Editing Efficiently

Aug 23 2011 Published by under Uncategorized

My regular readers are aware of some of my issues with my PI's time management skills. One particular issue is how long it takes him to give feedback on data and manuscripts. His approach is to immediately starting editing sentence by sentence, refining every detail, without reading through the overall paper.

Because he's a) busy and b) been busy so long he's got a backlog, this can mean that even if he's actually working on the paper (which is a whole separate can of worms), it can still be two months before you recieve *any* kind of feedback except by accident. Accidental feedback is things like while jetlagged, he mentioned that he was working on my paper, but the flow was rough. When I went and re-read it, my paragraphs were jumping all over the place like bunnies on speed, which is just how my brain seems to work. So I calmed the bunnies down, reorganized some thing and sent it back the next day. This apparently surprised him. I just thought it was the point of feedback...

This is also a problem because it means that he doesn't look at the data or conclusions until he's had the paper for quite awhile, and that's the feedback most of the students in my group are looking for. Does the model seem reasonable? Do the conclusions make sense? Are there more experiments/simulations I should be running?

When I'm editing for others, I usually try to read through once to get a feel for the overall flow, and then go back and start fixing the little things. I read absurdly quickly, so I find this technique rather helpful. It also gives me a chance to spot any big problems more quickly.

Editing my own stuff, I do it the other way around (since I already know where I'm trying to go). I have to take time away from the document before I can edit for flow, because otherwise my train of thought just follows the same tracks.

What's your editing strategy?

 

 

3 responses so far

  • tideliar says:

    I think my strategy is similar to yours. When editing someone's writing I read through once first, perhaps making a few general notes. Once I have a feel for the overall piece and the writer's style, I make a much more fine grained series of notes and comments.

    If something is very rough though I tend to just leave notes rather than attacking and fixing smaller issues. If the foundation isn't level there's no point in worrying about the walls, right? In addition if it's a PoS and I'm charging by the hour its' not really fair to waste their time and money when the work isn't worth it yet.

    For my own writing, I'm firmly of the opinion that 1) all first drafts are shitty and 2) just write the damned thing. I mind-dump hundreds of words or more before I even begin to think about editing. Once the body is of work is done (say a chapter, or a manuscript, or a book review) I give a rough overhaul and make sure the general flow is OK, that arguments flow and are resolved etc. Once this is done it's time for a cup of coffee and a very, very, very anal/OCD word-by-word review. Sometimes this takes multiple read-throughs and edits and can be the most time consuming part of the process.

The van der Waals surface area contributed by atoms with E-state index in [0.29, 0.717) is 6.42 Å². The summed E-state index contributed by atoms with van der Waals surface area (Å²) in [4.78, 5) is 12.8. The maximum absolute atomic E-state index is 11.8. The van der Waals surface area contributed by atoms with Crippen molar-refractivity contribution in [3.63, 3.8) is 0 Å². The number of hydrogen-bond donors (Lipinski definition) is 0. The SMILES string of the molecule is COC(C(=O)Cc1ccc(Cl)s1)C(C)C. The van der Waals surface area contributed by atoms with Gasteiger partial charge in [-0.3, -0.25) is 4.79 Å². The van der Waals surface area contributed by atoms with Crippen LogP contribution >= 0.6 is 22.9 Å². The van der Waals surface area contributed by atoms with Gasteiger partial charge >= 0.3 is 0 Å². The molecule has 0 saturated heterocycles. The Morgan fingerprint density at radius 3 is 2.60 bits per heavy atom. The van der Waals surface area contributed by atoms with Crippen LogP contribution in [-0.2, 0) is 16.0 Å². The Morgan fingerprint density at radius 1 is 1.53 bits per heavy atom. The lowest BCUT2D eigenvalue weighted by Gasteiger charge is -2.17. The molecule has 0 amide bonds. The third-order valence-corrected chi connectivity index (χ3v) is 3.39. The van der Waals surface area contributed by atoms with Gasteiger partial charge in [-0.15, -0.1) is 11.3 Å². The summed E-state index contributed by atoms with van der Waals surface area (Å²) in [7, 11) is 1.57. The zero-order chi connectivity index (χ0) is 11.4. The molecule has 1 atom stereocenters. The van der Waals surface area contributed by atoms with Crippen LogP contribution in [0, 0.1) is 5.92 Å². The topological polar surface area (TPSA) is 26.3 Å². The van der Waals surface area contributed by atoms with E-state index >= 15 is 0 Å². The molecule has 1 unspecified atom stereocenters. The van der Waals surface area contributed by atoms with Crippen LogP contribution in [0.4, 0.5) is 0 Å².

• Steve Bennett says:

    Your PI might be using editing as a way of understanding the paper on a deeper level. I've done a huge amount of Wikipedia editing, and still have the habit of editing articles when I really want to absorb the content. If I think a concept hasn't really sunk in, I reorganise the paragraphs, trim words and think how best to express what I've understood. I've tried this in the office, and sometimes it doesn't always go down well 🙂

    You do of course run the risk that by the time you get to the end, you've found major issues that make a mockery of the nitpicking you've just done. Whether that's a problem depends on how fast your editing is...

  • GMP says:

    (also posted at your place) From a professorial standpoint: sometimes you have the best intentions to get the draft back quickly but it doesn't happen because there are many deadlines in between that are invisible to group members (white papers, full proposals, NSF panel reviews, DoD program reviews...) I am usually good at returning the manuscripts promptly, but you are right that when there's a backlog, well...

    I have found one thing to make me faster to turn the paper around -- the better it is, the less it takes me to review it. So try to reread and edit it a few times on your own before giving a draft. In other words, don't submit an unedited draft (I am not saying you do, but I know several of my students do, so I am just putting it out there). If you can round up a few postdocs or grad students to give you preliminary feedback before you send to your prof, I think many rough edges would already be smoothened.

    Also, try to discuss the paper outline and main message before you start writing. Not that it won't change, but this does help if your vision and prof's vision of what the paper is about turn out not to be well aligned (happens a lot).

    My PhD advisor was very quick with returning manuscripts and I strive to be like him; he didn't edit my manuscripts extensively, though -- maybe they were just really awesome ;D or, more likely, his editing style was simply non-invasive. I am not like that, I edit extensively, which doesn't help with the speed...

    Anyway, I have totally dropped the ball on several papers when I had the baby, so they are all about 3-4 months delayed, but we're getting them out (I am proud to report I am done editing 2 out of 4 and they have been submitted). I am working on them, but at a snail speed. I also find that guilt-tripping me works! I have told students to feel free to nudge me if I am taking too long; it shows they care!